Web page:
A PWC site dedicated to Jet Ski, Seadoo, Yamaha WaveRunner, Honda AquaTrax and HSR-Benelli offering personal watercraft reviews, news and more.
Our Personal Watercraft
Classifieds provide easy to search listings of PWC's for sale
Research the Personal Watercraft and get a price quote from local dealers
Choose a state to browse listings of all Personal Watercraft dealers in your area
Use our Buyer’s Guide to get a quote or fill out an online application to get the coverage you need
Kawasaki’s STX-15F may be the longest-running model in personal watercraft history. Some will view that as a negative, perhaps argue that Kawasaki is milking the hull-and-engine combo and neglecting to update. Others, however, will see beyond that conclusion, and note this proven model still offers the best horsepower available in its class, a hull long-ago proven on the race course, and a longstanding reputation for reliability.
The 15F has long held a horsepower advantage over its introductory-level competition. Kawasaki’s 1,498cc dual-overhead-cam four-cylinder engine produces a legitimate 160 horses, delivered through a 148mm axial-flow pump to the tune of 957 pounds of torque. Top speed is a class-topping 62 mph, while acceleration time to 30 mph is as quick as two seconds. That’s abundant power for this category, and all delivered without a supercharger. Pull the throttle, crank the bars and the STX powers in and out of turns with authority or nips at flagship craft’s heels in a friendly drag race. That power delivery is also more than enough for virtually any towing duties, whether you’re pulling kids on a tube or hauling a heavyweight adult up on skis. With power comes versatility, and the STX-15F offers it in spades.
Does the entry-level buyer need that kind of speed and acceleration? No, likely not…or at least, not at first. But introductory buyers gain in skill level and many frequently move on to bigger and better craft. By allowing some breathing room for the buyer to grow into, rather than outgrow the craft, Kawasaki makes the most of a buyer’s investment.
COMPARISON: Read our review of the 2015 Yamaha V1 Sport Review
As to how the manufacturer tames that power when required, credit the longstanding STX hull design. A deep-V originally featured on the race course, it offers exceptional stability in a variety of waters and tracks straight and true. That gives newbies the confidence to learn, and take family members along for the journey. Opt for a family-friendly cruise and the subtly bolstered saddle increases long-distance comfort, while avoiding forcing passengers uncomfortably close. Choose to put the craft to its original task and it thrills in ways other entry-level models do not, carving aggressive, precision corners that will please even seasoned PWC enthusiasts.
Old-School Style And Features
Like the boat’s exterior styling, the STX’s ergonomics are somewhat old-school. You sit lower to the water than most modern designs, a fact that may cramp overly tall riders but will also position aggressive pilots closer to the water. That low-slung position feels fast and sleek when you’re carving pretend buoy turns or straight-line speeding. The tradeoff, of course, is that a rider is not always able to get their legs fully under them to absorb rough water. Try before you buy, ideally, and see if the craft’s ergonomics are a good match to your size and style.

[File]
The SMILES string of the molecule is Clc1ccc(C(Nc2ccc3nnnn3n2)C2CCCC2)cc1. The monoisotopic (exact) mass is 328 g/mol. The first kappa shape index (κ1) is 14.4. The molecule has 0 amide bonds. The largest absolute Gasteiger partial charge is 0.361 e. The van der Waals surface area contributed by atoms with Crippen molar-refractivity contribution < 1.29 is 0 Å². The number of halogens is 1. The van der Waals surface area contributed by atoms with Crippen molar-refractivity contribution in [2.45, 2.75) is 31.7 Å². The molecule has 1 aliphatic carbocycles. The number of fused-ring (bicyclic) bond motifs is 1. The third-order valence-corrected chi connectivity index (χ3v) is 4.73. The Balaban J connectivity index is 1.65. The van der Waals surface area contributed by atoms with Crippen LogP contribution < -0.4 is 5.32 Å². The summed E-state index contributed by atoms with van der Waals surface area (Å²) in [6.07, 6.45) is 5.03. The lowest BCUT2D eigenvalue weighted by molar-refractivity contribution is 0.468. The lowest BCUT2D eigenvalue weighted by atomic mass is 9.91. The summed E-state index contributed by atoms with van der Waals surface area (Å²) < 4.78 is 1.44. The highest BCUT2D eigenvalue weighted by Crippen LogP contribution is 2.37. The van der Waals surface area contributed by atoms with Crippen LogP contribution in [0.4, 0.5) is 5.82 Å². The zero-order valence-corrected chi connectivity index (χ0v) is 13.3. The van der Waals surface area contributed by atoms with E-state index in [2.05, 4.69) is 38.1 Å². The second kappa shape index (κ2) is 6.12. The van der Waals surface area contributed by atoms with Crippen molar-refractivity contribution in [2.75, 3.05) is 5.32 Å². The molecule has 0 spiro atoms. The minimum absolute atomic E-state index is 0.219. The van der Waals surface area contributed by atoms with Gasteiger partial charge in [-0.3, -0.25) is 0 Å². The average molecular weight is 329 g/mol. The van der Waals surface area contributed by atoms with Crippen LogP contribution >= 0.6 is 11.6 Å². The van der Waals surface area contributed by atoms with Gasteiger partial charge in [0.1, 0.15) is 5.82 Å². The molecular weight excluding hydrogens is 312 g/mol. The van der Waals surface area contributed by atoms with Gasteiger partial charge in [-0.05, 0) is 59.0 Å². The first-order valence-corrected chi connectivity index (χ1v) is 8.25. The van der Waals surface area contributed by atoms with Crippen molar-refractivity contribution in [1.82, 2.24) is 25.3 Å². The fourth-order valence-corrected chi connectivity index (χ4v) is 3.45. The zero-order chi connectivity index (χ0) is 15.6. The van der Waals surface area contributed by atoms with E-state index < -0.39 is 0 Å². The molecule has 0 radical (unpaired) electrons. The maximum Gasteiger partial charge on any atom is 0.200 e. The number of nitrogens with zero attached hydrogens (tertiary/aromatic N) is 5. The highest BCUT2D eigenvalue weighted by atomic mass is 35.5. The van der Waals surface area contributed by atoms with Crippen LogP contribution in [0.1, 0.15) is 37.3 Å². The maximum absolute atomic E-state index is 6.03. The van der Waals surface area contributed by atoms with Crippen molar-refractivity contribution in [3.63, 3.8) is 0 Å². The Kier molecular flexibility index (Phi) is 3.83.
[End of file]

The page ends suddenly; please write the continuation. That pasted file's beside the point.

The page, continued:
As to features, it’s the basics. The most notable absence in today’s era of electronic reverse concepts like Sea-Doo’s iBR and Yamaha’s RiDE is that the STX reverse is manual. The lever sits to the port side of the console and is linked via cable to the reverse bucket. You can approximate the settings of neutral and reverse, but it’s not a match to the technology the competition offers. You also don’t get the competition’s braking abilities while underway.
COMPARISON: Read our review of the 2015 Sea-Doo GTI 130 Review
Beyond reverse, Kawi offers theft protection via a magnetic ignition key. A second key can be substituted to activate Kawasaki’s SLO (Smart Learning Operation) mode and limit the boat’s top speed until rider’s skills improve. The instrumentation at the dash is clean and easy to read in sunlight, a spring-loaded boarding step is ready to help you aboard after a spill or swim, and capacities are good. The bow tub, glovebox and small compartment below the tail end of the saddle total 23.5 gallons. Fuel capacity checks in at 16.4 gallons.
One last nod to beginners is Kawasaki Smart Steering. A collision-avoidance method, KSS delivers thrust at the pump when the throttle is released in conjunction with a hardover turn at the handlebars. The nudge in thrust is just enough to begin a turn, and compensate for a driver who may have released the throttle in a panic and lost directional control.
Is It A Fit?
Certainly the competition has leveled the playing field in many ways, and in some areas far exceeded the 15F. iBR and RiDE immediately come to mind as high-end features the 15F lacks. Kawasaki still holds onto its horsepower advantage, however, and for the right buyer that will make a significant difference. This is a craft with power and speed, two things that can not only make the ride more fun solo, but will have obvious benefit when hauling passengers or towing a watersports lover in your wake.
In short, don’t be overly quick to judge this particular book by its cover. The contents within can still make a difference.
Get PersonalWatercraft.com in your Inbox!
Like PersonalWatercraft.com on Facebook